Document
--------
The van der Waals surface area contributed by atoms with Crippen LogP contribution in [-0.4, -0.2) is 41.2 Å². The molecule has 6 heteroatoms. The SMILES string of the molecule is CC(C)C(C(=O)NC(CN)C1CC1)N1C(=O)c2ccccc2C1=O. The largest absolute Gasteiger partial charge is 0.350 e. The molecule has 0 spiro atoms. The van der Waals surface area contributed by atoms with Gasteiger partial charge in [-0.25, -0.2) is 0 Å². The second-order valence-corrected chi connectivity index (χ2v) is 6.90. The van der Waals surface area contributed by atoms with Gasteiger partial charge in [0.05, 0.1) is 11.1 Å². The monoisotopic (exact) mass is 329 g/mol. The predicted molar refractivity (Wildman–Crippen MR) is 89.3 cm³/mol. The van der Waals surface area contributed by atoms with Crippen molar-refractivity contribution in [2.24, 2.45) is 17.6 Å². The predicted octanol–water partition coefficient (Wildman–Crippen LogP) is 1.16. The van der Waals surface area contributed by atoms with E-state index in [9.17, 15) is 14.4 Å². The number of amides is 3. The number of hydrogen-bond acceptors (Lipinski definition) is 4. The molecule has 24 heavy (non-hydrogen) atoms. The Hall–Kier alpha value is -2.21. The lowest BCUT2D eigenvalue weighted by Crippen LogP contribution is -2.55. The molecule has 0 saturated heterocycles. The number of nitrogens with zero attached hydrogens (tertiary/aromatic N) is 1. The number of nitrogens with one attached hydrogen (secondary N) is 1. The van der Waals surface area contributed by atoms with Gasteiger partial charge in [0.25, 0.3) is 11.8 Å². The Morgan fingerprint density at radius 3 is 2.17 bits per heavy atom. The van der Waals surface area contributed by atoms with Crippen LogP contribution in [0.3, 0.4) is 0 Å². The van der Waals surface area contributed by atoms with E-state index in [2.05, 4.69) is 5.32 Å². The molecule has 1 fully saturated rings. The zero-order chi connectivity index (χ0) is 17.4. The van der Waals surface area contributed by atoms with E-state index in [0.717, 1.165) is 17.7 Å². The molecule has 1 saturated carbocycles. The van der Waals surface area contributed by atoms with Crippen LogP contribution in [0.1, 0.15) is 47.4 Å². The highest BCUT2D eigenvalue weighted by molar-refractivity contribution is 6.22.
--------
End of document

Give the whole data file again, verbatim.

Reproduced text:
The van der Waals surface area contributed by atoms with Crippen LogP contribution in [-0.4, -0.2) is 41.2 Å². The molecule has 6 heteroatoms. The SMILES string of the molecule is CC(C)C(C(=O)NC(CN)C1CC1)N1C(=O)c2ccccc2C1=O. The largest absolute Gasteiger partial charge is 0.350 e. The molecule has 0 spiro atoms. The van der Waals surface area contributed by atoms with Gasteiger partial charge in [-0.25, -0.2) is 0 Å². The second-order valence-corrected chi connectivity index (χ2v) is 6.90. The van der Waals surface area contributed by atoms with Gasteiger partial charge in [0.05, 0.1) is 11.1 Å². The monoisotopic (exact) mass is 329 g/mol. The predicted molar refractivity (Wildman–Crippen MR) is 89.3 cm³/mol. The van der Waals surface area contributed by atoms with Crippen molar-refractivity contribution in [2.24, 2.45) is 17.6 Å². The predicted octanol–water partition coefficient (Wildman–Crippen LogP) is 1.16. The van der Waals surface area contributed by atoms with E-state index in [9.17, 15) is 14.4 Å². The number of amides is 3. The number of hydrogen-bond acceptors (Lipinski definition) is 4. The molecule has 24 heavy (non-hydrogen) atoms. The Hall–Kier alpha value is -2.21. The lowest BCUT2D eigenvalue weighted by Crippen LogP contribution is -2.55. The molecule has 0 saturated heterocycles. The number of nitrogens with zero attached hydrogens (tertiary/aromatic N) is 1. The number of nitrogens with one attached hydrogen (secondary N) is 1. The van der Waals surface area contributed by atoms with Gasteiger partial charge in [0.25, 0.3) is 11.8 Å². The Morgan fingerprint density at radius 3 is 2.17 bits per heavy atom. The van der Waals surface area contributed by atoms with Crippen LogP contribution in [0.3, 0.4) is 0 Å². The van der Waals surface area contributed by atoms with E-state index in [2.05, 4.69) is 5.32 Å². The molecule has 1 fully saturated rings. The zero-order chi connectivity index (χ0) is 17.4. The van der Waals surface area contributed by atoms with E-state index in [0.717, 1.165) is 17.7 Å². The molecule has 1 saturated carbocycles. The van der Waals surface area contributed by atoms with Crippen LogP contribution in [0.1, 0.15) is 47.4 Å². The highest BCUT2D eigenvalue weighted by molar-refractivity contribution is 6.22.